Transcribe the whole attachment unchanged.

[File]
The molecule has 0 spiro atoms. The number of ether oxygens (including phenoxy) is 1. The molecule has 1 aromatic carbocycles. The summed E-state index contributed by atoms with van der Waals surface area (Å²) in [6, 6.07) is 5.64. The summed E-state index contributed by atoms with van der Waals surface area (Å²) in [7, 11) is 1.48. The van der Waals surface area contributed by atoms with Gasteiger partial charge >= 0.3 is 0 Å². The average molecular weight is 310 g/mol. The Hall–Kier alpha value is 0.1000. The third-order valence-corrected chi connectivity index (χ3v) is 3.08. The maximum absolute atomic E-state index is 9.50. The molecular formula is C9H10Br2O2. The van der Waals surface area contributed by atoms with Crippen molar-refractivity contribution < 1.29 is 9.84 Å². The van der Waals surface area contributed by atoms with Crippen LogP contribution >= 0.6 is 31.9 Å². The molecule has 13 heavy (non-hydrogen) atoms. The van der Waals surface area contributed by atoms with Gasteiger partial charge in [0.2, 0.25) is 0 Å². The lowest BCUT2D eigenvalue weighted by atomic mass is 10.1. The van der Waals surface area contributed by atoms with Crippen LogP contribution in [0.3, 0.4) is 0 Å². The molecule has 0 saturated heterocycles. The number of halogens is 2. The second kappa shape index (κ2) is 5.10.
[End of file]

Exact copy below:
The molecule has 0 spiro atoms. The number of ether oxygens (including phenoxy) is 1. The molecule has 1 aromatic carbocycles. The summed E-state index contributed by atoms with van der Waals surface area (Å²) in [6, 6.07) is 5.64. The summed E-state index contributed by atoms with van der Waals surface area (Å²) in [7, 11) is 1.48. The van der Waals surface area contributed by atoms with Gasteiger partial charge >= 0.3 is 0 Å². The average molecular weight is 310 g/mol. The Hall–Kier alpha value is 0.1000. The third-order valence-corrected chi connectivity index (χ3v) is 3.08. The maximum absolute atomic E-state index is 9.50. The molecular formula is C9H10Br2O2. The van der Waals surface area contributed by atoms with Crippen molar-refractivity contribution < 1.29 is 9.84 Å². The van der Waals surface area contributed by atoms with Crippen LogP contribution >= 0.6 is 31.9 Å². The molecule has 13 heavy (non-hydrogen) atoms. The van der Waals surface area contributed by atoms with Gasteiger partial charge in [0.2, 0.25) is 0 Å². The lowest BCUT2D eigenvalue weighted by atomic mass is 10.1. The van der Waals surface area contributed by atoms with Crippen LogP contribution in [0.3, 0.4) is 0 Å². The molecule has 0 saturated heterocycles. The number of halogens is 2. The second kappa shape index (κ2) is 5.10.